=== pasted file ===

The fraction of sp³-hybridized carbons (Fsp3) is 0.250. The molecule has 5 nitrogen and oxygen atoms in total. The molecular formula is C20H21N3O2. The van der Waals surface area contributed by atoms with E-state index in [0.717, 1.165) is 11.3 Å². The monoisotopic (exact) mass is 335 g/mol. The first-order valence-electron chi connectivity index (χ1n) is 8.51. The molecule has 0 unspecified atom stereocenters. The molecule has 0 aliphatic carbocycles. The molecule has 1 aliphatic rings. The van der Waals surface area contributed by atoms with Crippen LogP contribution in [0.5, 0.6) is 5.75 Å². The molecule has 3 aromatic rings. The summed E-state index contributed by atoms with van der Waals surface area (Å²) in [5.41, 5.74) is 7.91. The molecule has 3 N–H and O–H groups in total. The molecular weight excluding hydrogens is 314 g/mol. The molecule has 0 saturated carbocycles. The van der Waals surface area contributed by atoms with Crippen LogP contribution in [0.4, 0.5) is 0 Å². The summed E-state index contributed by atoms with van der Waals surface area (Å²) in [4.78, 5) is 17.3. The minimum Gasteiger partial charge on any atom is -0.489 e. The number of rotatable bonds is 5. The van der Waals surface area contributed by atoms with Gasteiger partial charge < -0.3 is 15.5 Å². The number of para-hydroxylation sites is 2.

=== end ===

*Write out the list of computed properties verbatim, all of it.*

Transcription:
The fraction of sp³-hybridized carbons (Fsp3) is 0.250. The molecule has 5 nitrogen and oxygen atoms in total. The molecular formula is C20H21N3O2. The van der Waals surface area contributed by atoms with E-state index in [0.717, 1.165) is 11.3 Å². The monoisotopic (exact) mass is 335 g/mol. The first-order valence-electron chi connectivity index (χ1n) is 8.51. The molecule has 0 unspecified atom stereocenters. The molecule has 0 aliphatic carbocycles. The molecule has 1 aliphatic rings. The van der Waals surface area contributed by atoms with Crippen LogP contribution in [0.5, 0.6) is 5.75 Å². The molecule has 3 aromatic rings. The summed E-state index contributed by atoms with van der Waals surface area (Å²) in [5.41, 5.74) is 7.91. The molecule has 3 N–H and O–H groups in total. The molecular weight excluding hydrogens is 314 g/mol. The molecule has 0 saturated carbocycles. The van der Waals surface area contributed by atoms with Crippen LogP contribution in [0.4, 0.5) is 0 Å². The summed E-state index contributed by atoms with van der Waals surface area (Å²) in [4.78, 5) is 17.3. The minimum Gasteiger partial charge on any atom is -0.489 e. The number of rotatable bonds is 5. The van der Waals surface area contributed by atoms with Gasteiger partial charge < -0.3 is 15.5 Å². The number of para-hydroxylation sites is 2.